In our kitchen at home, my oldest has started cooking which means teaching her how to measure her ingredients. Generally, this is an easy process because we know what the ingredients are and the kitchen is stocked with a collection of useful measuring tools. It also helps that the recipes we are using agree on the measurements and what is being measured.
Measuring recipe ingredients is child’s play though when we compare it to measuring the social-emotional learning of our children. At the heart of the problem is a lack of common agreement around what we are talking about. Are we discussing grit, resilience, self-control, joy, empathy, or character? Or all of them?
According to the Collaborative on Academic, Social, and Emotional Learning:
Social and emotional learning (SEL) is the process through which children and adults acquire and effectively apply the knowledge, attitudes, and skills necessary to understand and manage emotions, set and achieve positive goals, feel and show empathy for others, establish and maintain positive relationships, and make responsible decisions.
These are hugely broad categories and it is not surprising that education as a field is struggling with measuring SEL. Yet, the race to measure them is on because, perhaps, of the old cliche’ “What gets measured gets treasured.”
Angela Duckworth, a professor at the University of Pennsylvania and a strong promoter of grit, recently penned an op-ed in the New York Times opposing the measurement of SEL, particularly as a tool to evaluate the performance of schools and teachers. She shares a study where students at a high performing school rated their performance on SEL measures as lower than their peers at nearby lower performing schools which seems counter intuitive. Our understanding of grit, character, and other components of SEL, she notes, is often based upon the expectations of our surroundings and is highly subjective. The higher the expectations, the lower we may rate ourselves even if we have more grit and resilience than someone who is surrounded by lower expectations. As a school psychologist who looks at social-emotional functioning in students, our results frequently show variations in how the student, teacher, and parents view the student’s social emotional skills. It’s not that the measures are poor; it’s that they are subjective in nature.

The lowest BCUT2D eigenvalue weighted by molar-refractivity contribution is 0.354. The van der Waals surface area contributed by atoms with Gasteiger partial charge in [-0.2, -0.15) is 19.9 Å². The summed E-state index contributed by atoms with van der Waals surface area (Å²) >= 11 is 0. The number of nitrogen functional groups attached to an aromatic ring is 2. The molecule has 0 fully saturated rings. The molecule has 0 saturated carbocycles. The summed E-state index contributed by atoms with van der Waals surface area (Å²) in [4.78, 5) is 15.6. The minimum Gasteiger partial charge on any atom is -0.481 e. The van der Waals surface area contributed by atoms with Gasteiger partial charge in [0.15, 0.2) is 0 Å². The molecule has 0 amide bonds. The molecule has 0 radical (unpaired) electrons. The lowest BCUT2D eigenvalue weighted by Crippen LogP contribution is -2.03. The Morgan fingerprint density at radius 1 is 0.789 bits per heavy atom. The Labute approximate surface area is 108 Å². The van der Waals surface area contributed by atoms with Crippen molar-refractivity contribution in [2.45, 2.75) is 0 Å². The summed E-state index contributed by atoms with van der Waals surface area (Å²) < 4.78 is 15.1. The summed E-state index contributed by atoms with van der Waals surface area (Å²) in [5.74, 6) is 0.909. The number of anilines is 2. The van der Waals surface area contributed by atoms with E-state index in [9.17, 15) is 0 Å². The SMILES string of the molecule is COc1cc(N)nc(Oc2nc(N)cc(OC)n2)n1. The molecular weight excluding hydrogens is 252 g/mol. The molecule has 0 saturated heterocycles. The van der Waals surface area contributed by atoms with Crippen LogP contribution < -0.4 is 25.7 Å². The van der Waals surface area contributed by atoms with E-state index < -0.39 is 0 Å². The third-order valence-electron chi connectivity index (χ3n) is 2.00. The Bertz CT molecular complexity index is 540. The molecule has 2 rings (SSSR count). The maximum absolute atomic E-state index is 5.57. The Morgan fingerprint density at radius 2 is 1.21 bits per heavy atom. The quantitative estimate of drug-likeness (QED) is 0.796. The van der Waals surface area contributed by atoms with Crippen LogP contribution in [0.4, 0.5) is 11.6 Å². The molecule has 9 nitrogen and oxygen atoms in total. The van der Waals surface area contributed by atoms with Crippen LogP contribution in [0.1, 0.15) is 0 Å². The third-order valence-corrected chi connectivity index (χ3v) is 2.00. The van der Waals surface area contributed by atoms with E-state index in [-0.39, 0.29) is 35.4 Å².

So if we can’t measure it, should we just ignore social-emotional learning?
That, we can answer with a resounding no. Educators and psychologists are in agreement in recognizing that emphasizing grit, resilience, empathy, and other components of strong social-emotional skills are incredibly important in the classroom. The non-academic sections of our children’s report cards are just as important and worthy of conversation in our parent-teacher conferences as their academic grades. And, they may often be the reasons for their academic grades.
Grit, resilience, empathy, and self-control are the tools that will help our children encounter the world around them. If we don’t focus on them, our children will be ill-prepared to face the challenges of the future even if they have straight A’s in advanced subjects. Social-emotional learning enhances the educational experience and can push our children even further.
Social-emotional learning is the pinch of salt in the recipe of our children’s learning. It may not be clear exactly how much a pinch is, but we know that it is vitally important to the recipe for education.
This post was originally published on the Charles E. Smith Jewish Day School Links blog.